When it’s not a yeast infection

  • Obstetrician/gynecologist Melanie Greenman

For the Gazette
Published: 4/8/2019 2:23:35 PM

Over the course of a lifetime, most women will have some occasional issues with their vulva. A smaller group will have severe, or lifelong problems that most people know little about; I see many of these women in my practice and reassure them that they are not alone and that there are people who care.

The outer portion of a woman's genitals, or vulva, is the area containing the labia (lips), clitoris and around the vaginal opening. Just like a face, each vulva is unique, and there is no one way that it “should” look. Various lengths, thicknesses, colors and shapes are all normal.  Asymmetry, freckles and textures are common.

In addition to all the normal variations, there are lots of different skin conditions that can cause discomfort or changes in the vulva’s appearance.  Many women have experienced the common “yeast infection,” which may cause itching and soreness, and red swollen skin. But what if it’s not yeast? 

Another common cause of irritation is “irritant dermatitis,” or “contact dermatitis.” This is usually caused by something new that has been in contact with the vulva. Common irritants include the chemicals and perfumes in pantyliners, menstrual or urinary pads, over the counter medications and female hygiene products and soaps, lotions and creams. Often, the cause of irritant dermatitis is not obvious. When this is the case, I ask my patients to tell me everything that touches the vulva. In addition to the above, this includes toilet paper, laundry detergents and dryer sheets, lubricants, prescription medications and body fluids. People can even develop new skin sensitivities to products that were previously well tolerated. Because of this, when there is a new rash or irritation of unknown cause, I recommend doing a vulvar review and eliminating all unnecessary potential irritants. Switching to perfume-free and sensitive-skin soaps, detergents, paper and pads can be helpful. Avoiding soap altogether on the vulva may also avoid irritating and overdrying sensitive skin.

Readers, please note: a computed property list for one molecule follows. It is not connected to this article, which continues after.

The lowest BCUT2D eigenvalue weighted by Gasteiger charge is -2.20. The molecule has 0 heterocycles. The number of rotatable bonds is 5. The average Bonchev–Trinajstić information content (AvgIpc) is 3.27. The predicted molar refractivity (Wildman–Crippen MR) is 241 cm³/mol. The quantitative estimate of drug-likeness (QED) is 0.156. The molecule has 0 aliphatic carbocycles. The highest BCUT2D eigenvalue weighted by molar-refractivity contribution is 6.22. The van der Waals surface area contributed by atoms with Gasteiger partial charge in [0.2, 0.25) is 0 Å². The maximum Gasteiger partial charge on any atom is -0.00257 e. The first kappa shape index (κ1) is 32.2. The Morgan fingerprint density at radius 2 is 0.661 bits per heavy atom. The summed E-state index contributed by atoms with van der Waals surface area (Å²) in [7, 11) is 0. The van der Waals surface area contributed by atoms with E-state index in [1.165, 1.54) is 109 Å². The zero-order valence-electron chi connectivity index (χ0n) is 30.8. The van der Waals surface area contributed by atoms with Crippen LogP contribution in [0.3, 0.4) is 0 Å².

Another piece of advice: Whatever the underlying cause of itching or irritation may be, the vulva does not like to be scratched Repeated scratching and friction on the skin will increase inflammation and skin coarsening, and cause more itching and irritation. To safely soothe this fragile skin, use cool or warm compresses, plain water or baking soda baths and emollients such as petroleum jelly or coconut oil.

Although yeast infections and irritant dermatitis are the most common causes of vulvar discomfort, there are many other potential causes including eczema, psoriasis, infections, allergy, atrophy, and autoimmune skin conditions such as lichen sclerosis and lichen planus. Pre-cancerous or cancerous growths can also present as irritation, itch, or rash.

So, how can you know what it is? Should you see someone?  

It is definitely OK to take over-the-counter medications to treat what you think is a yeast infection, or review irritants yourself and take soothing measures.However, if things don’t improve over a few weeks, I recommend making an appointment with your gynecologist. For more complicated conditions, evaluation by a gynecologist or dermatologist experienced in vulvar skin disorders can make a big difference for the health and happiness of the vulva. 

A few online resources that may interest you include labialibrary.org.au which, in picture form, highlights the variety of normal vulvas. You can search for “vulvar skin care” for more details on skin care. For some great patient information on vulvar disorders, I recommend the website of the dermatologist Libby Edwards, MD midcharlottedermatologyresearch.com/patient-handouts.html

Melanie Greenman, MD, is an obstetrician/gynecologist with Cooley Dickinson Medical Group Women’s Health.

  

 




Daily Hampshire Gazette Office

115 Conz Street
Northampton, MA 01061
413-584-5000

 

© 2019 Daily Hampshire Gazette
Terms & Conditions - Privacy Policy